Tuesday, April 19, 2011

HINDU'S MANTRA MEDITATION

Mantra meditation practice and Om chanting can be a worthwhile experience for any individual.  Throughout the course of history, different cultures have believed in the sacrosanct power of words.
Mantras are words or phrases uttered repetitively by an individual undergoing meditation that helps open the mind-body-spirit complex.  With the use of sound, mantra meditation aids the person to completely empty one’s mind and connects with your deeper self.
There are a variety of mantras in the ancient language of Sanskrit used by the Hindu and Buddhist traditions that can guide you with your mantra meditation practice.
One of the most common mantras is “Om”: the King of mantras.

Om” or “Aum” is considered the most sacred syllable by the Hindus.  Usually it is said at the beginning and/or end of your mantra.   Or it can simply be used on its own for meditation purposes.  Om is said to be the sound of immortality and infinity and all living things.
More often than not Om chanting is performed as a prefix to other mantras. Examples of such are:
·         Om Namo – spoken before praying to a God/Goddess.  “Namo” means to honor, praise, and say thanks.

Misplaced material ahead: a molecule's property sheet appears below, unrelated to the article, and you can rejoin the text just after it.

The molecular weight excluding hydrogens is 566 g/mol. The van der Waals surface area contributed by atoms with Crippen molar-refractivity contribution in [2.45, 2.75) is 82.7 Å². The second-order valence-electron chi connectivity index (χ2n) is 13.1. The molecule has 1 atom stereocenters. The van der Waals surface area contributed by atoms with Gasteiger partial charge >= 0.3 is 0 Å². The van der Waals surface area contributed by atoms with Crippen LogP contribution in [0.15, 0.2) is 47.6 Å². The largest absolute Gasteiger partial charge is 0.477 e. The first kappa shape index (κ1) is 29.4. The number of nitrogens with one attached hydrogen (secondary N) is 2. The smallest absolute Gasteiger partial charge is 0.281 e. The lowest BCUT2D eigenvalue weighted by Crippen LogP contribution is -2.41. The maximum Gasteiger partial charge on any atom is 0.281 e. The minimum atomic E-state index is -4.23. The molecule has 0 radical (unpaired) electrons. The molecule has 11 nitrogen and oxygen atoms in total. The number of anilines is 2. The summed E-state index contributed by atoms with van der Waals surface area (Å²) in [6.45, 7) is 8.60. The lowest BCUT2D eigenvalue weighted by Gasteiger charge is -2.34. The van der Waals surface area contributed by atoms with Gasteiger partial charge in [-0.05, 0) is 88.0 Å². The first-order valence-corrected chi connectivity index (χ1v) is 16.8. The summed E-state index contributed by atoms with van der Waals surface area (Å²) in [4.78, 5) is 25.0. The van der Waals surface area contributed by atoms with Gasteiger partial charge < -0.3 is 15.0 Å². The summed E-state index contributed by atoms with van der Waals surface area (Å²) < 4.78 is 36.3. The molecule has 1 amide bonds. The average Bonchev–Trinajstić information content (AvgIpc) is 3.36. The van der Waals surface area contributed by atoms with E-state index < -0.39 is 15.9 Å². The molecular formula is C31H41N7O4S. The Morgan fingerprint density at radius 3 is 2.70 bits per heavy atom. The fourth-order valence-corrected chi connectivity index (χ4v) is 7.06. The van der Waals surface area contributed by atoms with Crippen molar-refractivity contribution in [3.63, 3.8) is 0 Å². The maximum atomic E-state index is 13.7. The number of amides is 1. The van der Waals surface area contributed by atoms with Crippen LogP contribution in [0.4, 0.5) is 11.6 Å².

·         Om Namo Ganeshaya – This mantra is chanted to bring success by removing hindrances.  This mantra is offered to the God of beginnings and success, Ganesha.
·         Om Namo Lakshmaimantra that is said to bring wealth and good fortune in the financial, emotional and spiritual aspects of life.
·         Om Namo Shivaya – Using this mantra helps dissolve negative energy and brings tranquility.
·         Om Namo Narayana – Narayana is also called Vishnu, one of the Hindu Trinity, who represents the principle of sustenance and humanity.  When in deep distress, you can say this mantra to regain equilibrium and harmony.  It is also said to abet a person achieve enlightenment.
·         Om Tara – a mantra often used by females.  The deity Tara evokes strength, healing, and compassion.
You can also make your own mantra.  It doesn’t have to be a Sanskrit phrase.  It can be made using your own language as long as it “feels right”.
Regardless of your choice in mantra – be it simply Om or another, may you enjoy your mantra meditation practice and experience the benefits and transformation it brings in your life.

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